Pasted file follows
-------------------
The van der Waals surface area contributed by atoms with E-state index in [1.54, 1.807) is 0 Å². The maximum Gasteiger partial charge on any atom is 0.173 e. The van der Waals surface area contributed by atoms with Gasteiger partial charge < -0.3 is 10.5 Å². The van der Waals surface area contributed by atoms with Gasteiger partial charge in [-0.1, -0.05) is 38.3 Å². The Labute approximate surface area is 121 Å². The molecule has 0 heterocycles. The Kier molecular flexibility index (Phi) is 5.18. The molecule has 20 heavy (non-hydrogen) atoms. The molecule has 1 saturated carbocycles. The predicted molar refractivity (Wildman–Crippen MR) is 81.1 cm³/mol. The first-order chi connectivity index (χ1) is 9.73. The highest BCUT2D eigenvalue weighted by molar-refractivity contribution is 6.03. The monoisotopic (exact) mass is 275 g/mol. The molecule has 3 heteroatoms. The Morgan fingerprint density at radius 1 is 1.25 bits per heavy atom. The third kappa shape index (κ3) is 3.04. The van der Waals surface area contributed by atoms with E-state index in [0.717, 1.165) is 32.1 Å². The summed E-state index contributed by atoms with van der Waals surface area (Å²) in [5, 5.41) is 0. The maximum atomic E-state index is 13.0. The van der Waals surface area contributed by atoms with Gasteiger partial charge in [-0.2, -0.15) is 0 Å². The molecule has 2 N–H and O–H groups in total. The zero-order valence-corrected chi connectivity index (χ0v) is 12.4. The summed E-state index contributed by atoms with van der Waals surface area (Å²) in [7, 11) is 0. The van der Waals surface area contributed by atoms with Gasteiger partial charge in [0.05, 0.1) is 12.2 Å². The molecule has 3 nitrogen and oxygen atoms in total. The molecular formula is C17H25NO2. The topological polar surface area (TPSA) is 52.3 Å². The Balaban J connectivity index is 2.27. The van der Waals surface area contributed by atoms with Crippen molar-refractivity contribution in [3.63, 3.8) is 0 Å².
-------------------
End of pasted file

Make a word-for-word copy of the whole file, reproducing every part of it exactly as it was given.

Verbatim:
The van der Waals surface area contributed by atoms with E-state index in [1.54, 1.807) is 0 Å². The maximum Gasteiger partial charge on any atom is 0.173 e. The van der Waals surface area contributed by atoms with Gasteiger partial charge < -0.3 is 10.5 Å². The van der Waals surface area contributed by atoms with Gasteiger partial charge in [-0.1, -0.05) is 38.3 Å². The Labute approximate surface area is 121 Å². The molecule has 0 heterocycles. The Kier molecular flexibility index (Phi) is 5.18. The molecule has 20 heavy (non-hydrogen) atoms. The molecule has 1 saturated carbocycles. The predicted molar refractivity (Wildman–Crippen MR) is 81.1 cm³/mol. The first-order chi connectivity index (χ1) is 9.73. The highest BCUT2D eigenvalue weighted by molar-refractivity contribution is 6.03. The monoisotopic (exact) mass is 275 g/mol. The molecule has 3 heteroatoms. The Morgan fingerprint density at radius 1 is 1.25 bits per heavy atom. The third kappa shape index (κ3) is 3.04. The van der Waals surface area contributed by atoms with E-state index in [0.717, 1.165) is 32.1 Å². The summed E-state index contributed by atoms with van der Waals surface area (Å²) in [5, 5.41) is 0. The maximum atomic E-state index is 13.0. The van der Waals surface area contributed by atoms with Gasteiger partial charge in [-0.2, -0.15) is 0 Å². The molecule has 2 N–H and O–H groups in total. The zero-order valence-corrected chi connectivity index (χ0v) is 12.4. The summed E-state index contributed by atoms with van der Waals surface area (Å²) in [7, 11) is 0. The van der Waals surface area contributed by atoms with Gasteiger partial charge in [0.05, 0.1) is 12.2 Å². The molecule has 3 nitrogen and oxygen atoms in total. The molecular formula is C17H25NO2. The topological polar surface area (TPSA) is 52.3 Å². The Balaban J connectivity index is 2.27. The van der Waals surface area contributed by atoms with Crippen molar-refractivity contribution in [3.63, 3.8) is 0 Å².